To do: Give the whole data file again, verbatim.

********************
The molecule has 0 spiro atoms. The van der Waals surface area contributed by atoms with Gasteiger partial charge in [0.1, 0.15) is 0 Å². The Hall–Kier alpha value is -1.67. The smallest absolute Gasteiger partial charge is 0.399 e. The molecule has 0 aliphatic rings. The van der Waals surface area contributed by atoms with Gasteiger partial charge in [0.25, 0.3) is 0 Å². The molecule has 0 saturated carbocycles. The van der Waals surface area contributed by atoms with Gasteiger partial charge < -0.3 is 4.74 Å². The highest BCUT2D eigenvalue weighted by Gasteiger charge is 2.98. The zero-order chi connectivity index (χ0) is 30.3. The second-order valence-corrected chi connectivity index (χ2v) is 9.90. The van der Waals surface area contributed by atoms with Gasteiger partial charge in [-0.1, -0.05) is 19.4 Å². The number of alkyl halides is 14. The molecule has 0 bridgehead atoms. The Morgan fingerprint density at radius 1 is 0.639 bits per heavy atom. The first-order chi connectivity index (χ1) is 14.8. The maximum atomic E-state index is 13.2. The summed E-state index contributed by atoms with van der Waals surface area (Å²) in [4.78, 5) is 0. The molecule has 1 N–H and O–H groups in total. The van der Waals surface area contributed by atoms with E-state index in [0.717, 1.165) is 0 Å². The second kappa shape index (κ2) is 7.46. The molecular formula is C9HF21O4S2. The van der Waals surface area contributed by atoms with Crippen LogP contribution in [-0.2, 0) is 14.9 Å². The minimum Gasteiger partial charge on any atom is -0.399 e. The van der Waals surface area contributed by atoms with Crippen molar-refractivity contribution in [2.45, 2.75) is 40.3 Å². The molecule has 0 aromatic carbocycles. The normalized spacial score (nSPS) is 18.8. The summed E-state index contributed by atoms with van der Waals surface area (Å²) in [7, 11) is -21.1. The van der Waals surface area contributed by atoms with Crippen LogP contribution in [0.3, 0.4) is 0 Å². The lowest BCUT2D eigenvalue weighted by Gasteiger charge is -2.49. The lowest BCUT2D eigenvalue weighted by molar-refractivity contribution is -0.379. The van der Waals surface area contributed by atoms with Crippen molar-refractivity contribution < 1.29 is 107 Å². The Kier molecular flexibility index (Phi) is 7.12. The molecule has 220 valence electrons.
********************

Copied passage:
The molecule has 0 spiro atoms. The van der Waals surface area contributed by atoms with Gasteiger partial charge in [0.1, 0.15) is 0 Å². The Hall–Kier alpha value is -1.67. The smallest absolute Gasteiger partial charge is 0.399 e. The molecule has 0 aliphatic rings. The van der Waals surface area contributed by atoms with Gasteiger partial charge in [0.25, 0.3) is 0 Å². The molecule has 0 saturated carbocycles. The van der Waals surface area contributed by atoms with Gasteiger partial charge < -0.3 is 4.74 Å². The highest BCUT2D eigenvalue weighted by Gasteiger charge is 2.98. The zero-order chi connectivity index (χ0) is 30.3. The second-order valence-corrected chi connectivity index (χ2v) is 9.90. The van der Waals surface area contributed by atoms with Gasteiger partial charge in [-0.1, -0.05) is 19.4 Å². The number of alkyl halides is 14. The molecule has 0 bridgehead atoms. The Morgan fingerprint density at radius 1 is 0.639 bits per heavy atom. The first-order chi connectivity index (χ1) is 14.8. The maximum atomic E-state index is 13.2. The summed E-state index contributed by atoms with van der Waals surface area (Å²) in [4.78, 5) is 0. The molecule has 1 N–H and O–H groups in total. The van der Waals surface area contributed by atoms with E-state index in [0.717, 1.165) is 0 Å². The second kappa shape index (κ2) is 7.46. The molecular formula is C9HF21O4S2. The van der Waals surface area contributed by atoms with Crippen LogP contribution in [-0.2, 0) is 14.9 Å². The minimum Gasteiger partial charge on any atom is -0.399 e. The van der Waals surface area contributed by atoms with Crippen molar-refractivity contribution in [2.45, 2.75) is 40.3 Å². The molecule has 0 aromatic carbocycles. The normalized spacial score (nSPS) is 18.8. The summed E-state index contributed by atoms with van der Waals surface area (Å²) in [7, 11) is -21.1. The van der Waals surface area contributed by atoms with Crippen LogP contribution in [0.3, 0.4) is 0 Å². The lowest BCUT2D eigenvalue weighted by Gasteiger charge is -2.49. The lowest BCUT2D eigenvalue weighted by molar-refractivity contribution is -0.379. The van der Waals surface area contributed by atoms with Crippen molar-refractivity contribution < 1.29 is 107 Å². The Kier molecular flexibility index (Phi) is 7.12. The molecule has 220 valence electrons.